Now that the gala performance is over, we are left with To All the Girls I've Loved Before, the exhibit, and that strangely painful and voyeuristic feeling that the art works produce. The "hair pieces," the Western cactus lamp, the country songs and the cowboy outfits all look like byproducts of a long and arduous search for authenticity, in love, in emotion, in country music.
I may be completely wrong. They could just as easily be sophisticated attempts to mimic these effects, to dismantle the idea of authenticity itself and the role it plays in the country genre. But what a letdown that would be! It's so much more fun to sing along with Larry and have a good cry.
Speaking of critical dismantlings, John Kelleher has put a rather solid one together for the Forum for Contemporary Art's Project Room, in the form of a video/sound installation titled Proximity, Interface. Continuous Power. By overlaying various video images on changing soundtracks, Kelleher attempts to address what he calls the "battle between what things should look like and what they should mean."
Simple juxtapositions are powerful things. We are trained to find associations between things that are next to one another (look at any ad for the most obvious example of this). Kelleher manipulates layers of disparate sounds and images, giving us an opportunity to watch our brains in action, making meaning.
The best moments in these tape loops are the jarring juxtapositions: an ad for Disney World's Animal Kingdom Park overlaid with the sounds of police sirens; a Louis Armstrong performance overdubbed with the milquetoast song "Edelweiss."
These juxtapositions could stand perfectly well on their own. Unfortunately, irritating onscreen messages about things like fetishism, spectacles, simulacra and mass media interrupt the video. These messages seem obvious, not to mention very tired. Anyone who has gotten this far doesn't need these things spelled out.
More successful, and very strongly recommended, is the other exhibit at the Forum, Action/Performance and the Photograph. Curated by Californian Craig Krull in 1993, this comprehensive collection of photographs documents the development of action and performance art from the late 1950s-1970s.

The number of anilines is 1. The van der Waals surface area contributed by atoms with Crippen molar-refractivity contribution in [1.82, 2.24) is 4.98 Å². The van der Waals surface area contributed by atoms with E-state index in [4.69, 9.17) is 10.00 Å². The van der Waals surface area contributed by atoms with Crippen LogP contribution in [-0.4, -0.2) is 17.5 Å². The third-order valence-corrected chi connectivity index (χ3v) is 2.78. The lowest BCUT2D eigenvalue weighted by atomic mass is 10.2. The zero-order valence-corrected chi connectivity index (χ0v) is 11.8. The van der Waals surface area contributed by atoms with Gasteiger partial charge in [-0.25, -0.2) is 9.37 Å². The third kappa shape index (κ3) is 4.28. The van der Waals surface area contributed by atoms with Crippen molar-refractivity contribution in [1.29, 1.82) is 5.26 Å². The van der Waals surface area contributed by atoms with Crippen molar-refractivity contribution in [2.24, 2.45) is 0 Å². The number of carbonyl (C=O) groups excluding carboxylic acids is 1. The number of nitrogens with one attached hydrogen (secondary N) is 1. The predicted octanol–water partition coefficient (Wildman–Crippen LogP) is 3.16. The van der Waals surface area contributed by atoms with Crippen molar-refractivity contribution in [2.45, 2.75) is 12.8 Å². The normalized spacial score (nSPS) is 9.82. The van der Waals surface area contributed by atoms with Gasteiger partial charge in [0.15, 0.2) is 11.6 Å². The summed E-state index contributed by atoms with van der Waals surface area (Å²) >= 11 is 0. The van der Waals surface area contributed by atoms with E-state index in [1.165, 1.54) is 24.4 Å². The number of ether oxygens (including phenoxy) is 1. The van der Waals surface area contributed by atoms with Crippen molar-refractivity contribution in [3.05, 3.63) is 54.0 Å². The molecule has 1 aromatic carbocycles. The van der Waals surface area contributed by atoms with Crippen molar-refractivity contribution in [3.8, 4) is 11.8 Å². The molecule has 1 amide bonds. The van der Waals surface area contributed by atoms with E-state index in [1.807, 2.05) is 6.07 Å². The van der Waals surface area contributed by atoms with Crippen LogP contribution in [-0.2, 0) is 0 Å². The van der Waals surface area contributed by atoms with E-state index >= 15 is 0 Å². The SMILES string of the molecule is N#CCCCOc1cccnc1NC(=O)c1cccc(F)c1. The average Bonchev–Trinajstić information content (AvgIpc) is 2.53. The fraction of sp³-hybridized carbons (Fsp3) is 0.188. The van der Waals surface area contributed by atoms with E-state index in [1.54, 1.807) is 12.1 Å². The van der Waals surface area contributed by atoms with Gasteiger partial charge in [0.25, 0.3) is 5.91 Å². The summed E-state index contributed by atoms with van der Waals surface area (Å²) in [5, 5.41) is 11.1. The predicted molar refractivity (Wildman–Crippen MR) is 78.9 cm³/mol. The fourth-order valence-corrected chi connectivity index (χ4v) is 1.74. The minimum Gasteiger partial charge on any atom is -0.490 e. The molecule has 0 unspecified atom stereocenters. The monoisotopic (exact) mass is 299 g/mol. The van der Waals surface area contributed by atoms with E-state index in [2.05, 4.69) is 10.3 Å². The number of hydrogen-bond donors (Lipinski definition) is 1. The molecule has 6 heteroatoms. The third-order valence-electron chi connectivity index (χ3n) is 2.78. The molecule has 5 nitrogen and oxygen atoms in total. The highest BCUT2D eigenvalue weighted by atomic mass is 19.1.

Because of their temporal nature, most art "actions" and performances exist for us exclusively in the form of photographs. But this exhibit reveals that photography serves more than a merely documentary purpose in action and performance art. Photos become stop-action icons themselves, suggesting the temporality of the performance while contradicting it. By nature, these photographs are contradictions: They embody something that now no longer exists.
This is nowhere better illustrated than in the Harry Shunk photograph of Yves Klein's "Leap into the Void" from 1960, that heart-stopping image of Klein appearing to fall face-first from a building onto a Paris street. The photo catches Klein in midair. We are left to imagine the "before" and the consequences of the "after" of a performance that itself has already passed into the void.
More conventional photo-documentation is also included in this exhibit, including a Hans Namuth photograph of the painter Jackson Pollock in action and a photograph from Chris Burden's 1971 performance "Shoot," in which the artist was shot in the arm by a friend using a rifle. (Ah, the '70s.)
Several groundbreaking feminist performances of the 1970s are also represented, including Hannah Wilke's "So Help Me Hannah" (1978-84), Eleanor Antin's Carving: A Traditional Sculpture (1972), and works by Carolee Schneemann.
This exhibit is one of the best historical surveys of conceptual art I have seen. It is an absolute must-see for anyone interested in contemporary art and theory.
All three exhibits are up at the Forum for Contemporary Art until Jan. 9.